WESTERLY — The Town Council and School Committee will conduct a special joint meeting Monday to discuss the town's Recreation Master Plan.
The meeting is scheduled for 5 p.m.in Council Chambers at Town Hall. The plan includes a determination that the town needs more fields to meet the demands of youth sports and estimates the cost of a new field, including land acquisition and installation of lights and bleachers, at about $3.7 million.
The cost of a new field without acquisition costs is estimated at $2.4 million and the cost of a synthetic turf field — depending on the type of material that is used — would be $1.4 million or $1.6 million.
The discussion of recreation facilities comes amid talks looking at the town's ability to take on new debt and whether the proposed $71.4 million school redesign proposal is viable. School officials hope 50 percent of the cost of the building project will be reimbursed by the state and expect to learn the exact reimbursement rate in May or June.
The plan recreation plan, which was released in February 2018, was developed by the BCS Group, a regional company with offices in Glastonbury, Conn. The company found serious deficiencies at the eight facilities it studied and determined that three or four new youth fields and two larger natural grass rectangular multipurpose fields are needed, or a combination of new fields and converting existing fields to synthetic turf.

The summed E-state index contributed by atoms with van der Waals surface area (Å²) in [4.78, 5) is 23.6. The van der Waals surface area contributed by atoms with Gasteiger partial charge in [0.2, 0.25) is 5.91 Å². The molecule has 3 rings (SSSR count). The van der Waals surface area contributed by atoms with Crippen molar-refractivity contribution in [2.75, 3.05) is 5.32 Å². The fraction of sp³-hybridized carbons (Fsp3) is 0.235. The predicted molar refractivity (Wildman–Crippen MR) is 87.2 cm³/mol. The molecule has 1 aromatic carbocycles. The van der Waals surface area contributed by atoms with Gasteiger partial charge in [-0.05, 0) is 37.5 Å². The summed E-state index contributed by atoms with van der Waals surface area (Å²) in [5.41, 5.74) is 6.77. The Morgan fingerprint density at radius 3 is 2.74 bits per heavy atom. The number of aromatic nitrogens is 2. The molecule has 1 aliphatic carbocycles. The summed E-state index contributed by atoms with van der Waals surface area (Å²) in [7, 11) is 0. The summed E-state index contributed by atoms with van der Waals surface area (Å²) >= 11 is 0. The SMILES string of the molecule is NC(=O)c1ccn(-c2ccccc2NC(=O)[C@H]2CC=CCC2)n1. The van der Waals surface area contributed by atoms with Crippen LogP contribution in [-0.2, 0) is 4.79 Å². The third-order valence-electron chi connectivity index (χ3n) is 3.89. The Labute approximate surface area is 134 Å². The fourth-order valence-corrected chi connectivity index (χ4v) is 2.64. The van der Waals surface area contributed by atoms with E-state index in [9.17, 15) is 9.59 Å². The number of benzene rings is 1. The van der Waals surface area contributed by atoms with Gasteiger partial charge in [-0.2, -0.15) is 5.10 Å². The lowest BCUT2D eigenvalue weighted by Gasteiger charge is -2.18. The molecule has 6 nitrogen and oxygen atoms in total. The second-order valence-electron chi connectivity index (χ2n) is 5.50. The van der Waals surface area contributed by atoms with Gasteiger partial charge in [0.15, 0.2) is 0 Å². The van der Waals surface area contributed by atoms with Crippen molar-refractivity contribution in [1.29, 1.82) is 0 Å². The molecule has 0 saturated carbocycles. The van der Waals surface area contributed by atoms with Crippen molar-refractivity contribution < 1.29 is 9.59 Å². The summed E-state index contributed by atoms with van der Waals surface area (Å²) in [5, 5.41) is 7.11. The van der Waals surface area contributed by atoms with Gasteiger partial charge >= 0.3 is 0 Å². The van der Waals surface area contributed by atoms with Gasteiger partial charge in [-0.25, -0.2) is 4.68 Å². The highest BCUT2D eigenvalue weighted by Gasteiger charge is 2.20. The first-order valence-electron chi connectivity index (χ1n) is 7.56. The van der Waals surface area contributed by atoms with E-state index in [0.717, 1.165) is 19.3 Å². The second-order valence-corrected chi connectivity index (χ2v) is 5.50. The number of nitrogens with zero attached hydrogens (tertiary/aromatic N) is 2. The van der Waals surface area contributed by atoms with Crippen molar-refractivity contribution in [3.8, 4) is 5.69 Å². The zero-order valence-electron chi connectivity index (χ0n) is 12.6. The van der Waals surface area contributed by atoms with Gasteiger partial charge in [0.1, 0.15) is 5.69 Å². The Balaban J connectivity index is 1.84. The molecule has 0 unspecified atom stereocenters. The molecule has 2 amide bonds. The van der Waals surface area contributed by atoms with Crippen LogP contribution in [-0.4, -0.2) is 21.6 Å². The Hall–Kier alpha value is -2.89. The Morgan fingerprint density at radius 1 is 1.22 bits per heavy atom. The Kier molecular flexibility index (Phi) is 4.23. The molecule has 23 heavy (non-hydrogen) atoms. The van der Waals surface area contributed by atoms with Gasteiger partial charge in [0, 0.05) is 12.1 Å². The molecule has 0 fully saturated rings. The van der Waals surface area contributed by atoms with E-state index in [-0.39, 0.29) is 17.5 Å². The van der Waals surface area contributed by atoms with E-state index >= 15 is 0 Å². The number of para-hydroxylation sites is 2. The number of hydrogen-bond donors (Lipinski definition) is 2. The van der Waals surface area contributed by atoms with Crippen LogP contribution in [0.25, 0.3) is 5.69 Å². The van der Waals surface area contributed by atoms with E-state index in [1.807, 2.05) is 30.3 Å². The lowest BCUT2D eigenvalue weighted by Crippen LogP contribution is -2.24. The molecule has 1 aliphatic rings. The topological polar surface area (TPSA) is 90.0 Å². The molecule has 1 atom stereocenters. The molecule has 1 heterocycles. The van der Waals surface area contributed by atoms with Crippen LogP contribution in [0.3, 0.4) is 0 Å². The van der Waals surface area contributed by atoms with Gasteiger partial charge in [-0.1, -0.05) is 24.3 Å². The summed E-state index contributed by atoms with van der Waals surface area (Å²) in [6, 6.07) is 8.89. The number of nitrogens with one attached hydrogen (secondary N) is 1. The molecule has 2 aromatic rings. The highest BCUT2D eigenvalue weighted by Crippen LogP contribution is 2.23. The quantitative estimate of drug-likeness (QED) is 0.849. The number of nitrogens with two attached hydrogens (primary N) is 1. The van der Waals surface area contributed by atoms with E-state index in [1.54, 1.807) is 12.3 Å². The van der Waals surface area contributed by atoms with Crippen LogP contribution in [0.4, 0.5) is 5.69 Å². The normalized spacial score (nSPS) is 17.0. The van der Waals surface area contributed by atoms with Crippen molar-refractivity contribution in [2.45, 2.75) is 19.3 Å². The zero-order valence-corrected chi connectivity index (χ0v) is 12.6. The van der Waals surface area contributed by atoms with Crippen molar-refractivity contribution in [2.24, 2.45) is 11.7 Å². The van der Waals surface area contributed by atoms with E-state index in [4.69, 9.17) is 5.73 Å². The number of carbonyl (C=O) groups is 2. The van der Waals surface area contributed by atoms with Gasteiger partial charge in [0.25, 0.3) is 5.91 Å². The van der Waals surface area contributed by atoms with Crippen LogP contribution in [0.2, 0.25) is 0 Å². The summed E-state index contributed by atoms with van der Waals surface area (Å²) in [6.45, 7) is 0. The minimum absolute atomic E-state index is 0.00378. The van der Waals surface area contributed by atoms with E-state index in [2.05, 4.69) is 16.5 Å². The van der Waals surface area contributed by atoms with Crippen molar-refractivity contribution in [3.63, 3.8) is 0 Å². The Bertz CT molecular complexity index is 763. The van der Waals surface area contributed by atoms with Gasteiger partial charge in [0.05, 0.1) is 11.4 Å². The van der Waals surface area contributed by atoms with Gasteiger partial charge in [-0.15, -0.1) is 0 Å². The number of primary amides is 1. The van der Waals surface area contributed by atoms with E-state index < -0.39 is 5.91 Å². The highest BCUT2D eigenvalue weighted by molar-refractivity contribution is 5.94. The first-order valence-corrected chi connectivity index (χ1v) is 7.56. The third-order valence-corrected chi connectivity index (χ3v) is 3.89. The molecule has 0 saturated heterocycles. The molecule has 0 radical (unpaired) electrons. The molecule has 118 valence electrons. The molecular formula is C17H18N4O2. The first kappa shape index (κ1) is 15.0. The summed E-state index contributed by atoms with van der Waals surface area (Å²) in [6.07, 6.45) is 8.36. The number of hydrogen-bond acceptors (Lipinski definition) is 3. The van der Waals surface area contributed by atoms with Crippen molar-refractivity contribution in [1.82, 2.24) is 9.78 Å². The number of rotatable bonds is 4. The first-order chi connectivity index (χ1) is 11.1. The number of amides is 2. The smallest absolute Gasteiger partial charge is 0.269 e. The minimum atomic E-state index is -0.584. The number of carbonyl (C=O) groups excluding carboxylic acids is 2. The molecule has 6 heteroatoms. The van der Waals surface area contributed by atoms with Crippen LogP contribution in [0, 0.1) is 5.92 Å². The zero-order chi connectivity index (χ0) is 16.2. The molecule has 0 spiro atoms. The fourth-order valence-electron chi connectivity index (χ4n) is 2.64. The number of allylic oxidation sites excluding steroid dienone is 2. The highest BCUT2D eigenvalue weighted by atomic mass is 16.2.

The company analyzed facilities at Bradford Preserve, Cimalore Field, Craig Field, Gingerella Sports Complex, the Westerly Youth Football Field, Rotary Park, and the fields at Westerly Middle School and Westerly High School. In 2014, voters rejected a proposal to spend $975,000 to install synthetic turf at Augeri Field at Westerly High School.
Later on Monday evening the Town Council is expected to appoint a new member to the School Committee. The candidates are Timothy C. Killam, Ronald J. MacDonald III, Michael Ober, and Mark Sullivan. They were each interviewed by the Town Council during its Feb. 25 meeting.
The council is also scheduled to discuss a potential resolution to support Gov. Gina Raimondo's plan to increase the fee for parking and other fees at state beaches, parks, and campgrounds as a means to raise funds and pay for hiring eight new state Department of Environmental Management employees to maintain and improve the facilities.
A proposed ordinance to guide the development and location of solar power projects is also on the council's agenda, along with a discussion of public access to the Pawcatuck River with members of the Conservation Commission and the Wood-Pawcatuck Watershed Association.